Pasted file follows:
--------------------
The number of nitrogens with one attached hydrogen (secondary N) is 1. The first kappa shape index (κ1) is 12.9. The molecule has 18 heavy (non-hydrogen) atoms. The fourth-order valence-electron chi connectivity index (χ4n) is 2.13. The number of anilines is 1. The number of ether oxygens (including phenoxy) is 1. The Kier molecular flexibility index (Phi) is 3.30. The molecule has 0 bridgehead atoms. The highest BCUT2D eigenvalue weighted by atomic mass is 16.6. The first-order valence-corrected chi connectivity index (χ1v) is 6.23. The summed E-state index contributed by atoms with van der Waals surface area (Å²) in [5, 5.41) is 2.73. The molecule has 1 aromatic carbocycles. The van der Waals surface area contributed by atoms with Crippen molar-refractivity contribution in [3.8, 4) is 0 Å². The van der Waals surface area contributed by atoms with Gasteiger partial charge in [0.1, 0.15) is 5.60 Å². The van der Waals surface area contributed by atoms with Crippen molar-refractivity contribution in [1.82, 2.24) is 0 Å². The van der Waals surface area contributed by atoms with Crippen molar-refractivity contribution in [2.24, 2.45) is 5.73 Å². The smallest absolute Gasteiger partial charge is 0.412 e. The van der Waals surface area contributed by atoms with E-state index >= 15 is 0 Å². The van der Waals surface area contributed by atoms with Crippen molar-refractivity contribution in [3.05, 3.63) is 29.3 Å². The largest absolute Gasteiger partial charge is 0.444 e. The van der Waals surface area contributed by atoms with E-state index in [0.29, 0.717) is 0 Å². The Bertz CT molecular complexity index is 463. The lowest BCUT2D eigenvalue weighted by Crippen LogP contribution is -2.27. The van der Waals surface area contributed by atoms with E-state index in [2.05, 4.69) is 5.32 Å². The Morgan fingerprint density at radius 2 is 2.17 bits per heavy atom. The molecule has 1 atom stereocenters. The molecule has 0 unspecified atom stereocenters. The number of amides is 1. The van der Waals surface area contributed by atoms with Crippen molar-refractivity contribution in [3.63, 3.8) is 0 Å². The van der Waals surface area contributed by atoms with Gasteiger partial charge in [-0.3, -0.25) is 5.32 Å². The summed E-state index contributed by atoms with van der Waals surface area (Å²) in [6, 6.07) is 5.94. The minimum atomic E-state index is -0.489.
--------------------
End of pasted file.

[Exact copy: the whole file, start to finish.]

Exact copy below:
The number of nitrogens with one attached hydrogen (secondary N) is 1. The first kappa shape index (κ1) is 12.9. The molecule has 18 heavy (non-hydrogen) atoms. The fourth-order valence-electron chi connectivity index (χ4n) is 2.13. The number of anilines is 1. The number of ether oxygens (including phenoxy) is 1. The Kier molecular flexibility index (Phi) is 3.30. The molecule has 0 bridgehead atoms. The highest BCUT2D eigenvalue weighted by atomic mass is 16.6. The first-order valence-corrected chi connectivity index (χ1v) is 6.23. The summed E-state index contributed by atoms with van der Waals surface area (Å²) in [5, 5.41) is 2.73. The molecule has 1 aromatic carbocycles. The van der Waals surface area contributed by atoms with Crippen molar-refractivity contribution in [3.8, 4) is 0 Å². The van der Waals surface area contributed by atoms with Gasteiger partial charge in [0.1, 0.15) is 5.60 Å². The van der Waals surface area contributed by atoms with Crippen molar-refractivity contribution in [1.82, 2.24) is 0 Å². The van der Waals surface area contributed by atoms with Crippen molar-refractivity contribution in [2.24, 2.45) is 5.73 Å². The smallest absolute Gasteiger partial charge is 0.412 e. The van der Waals surface area contributed by atoms with E-state index >= 15 is 0 Å². The van der Waals surface area contributed by atoms with Crippen molar-refractivity contribution in [3.05, 3.63) is 29.3 Å². The largest absolute Gasteiger partial charge is 0.444 e. The van der Waals surface area contributed by atoms with E-state index in [0.29, 0.717) is 0 Å². The Bertz CT molecular complexity index is 463. The lowest BCUT2D eigenvalue weighted by Crippen LogP contribution is -2.27. The van der Waals surface area contributed by atoms with E-state index in [2.05, 4.69) is 5.32 Å². The Morgan fingerprint density at radius 2 is 2.17 bits per heavy atom. The molecule has 1 atom stereocenters. The molecule has 0 unspecified atom stereocenters. The number of amides is 1. The van der Waals surface area contributed by atoms with Crippen molar-refractivity contribution in [3.63, 3.8) is 0 Å². The van der Waals surface area contributed by atoms with Gasteiger partial charge in [-0.3, -0.25) is 5.32 Å². The summed E-state index contributed by atoms with van der Waals surface area (Å²) in [6, 6.07) is 5.94. The minimum atomic E-state index is -0.489.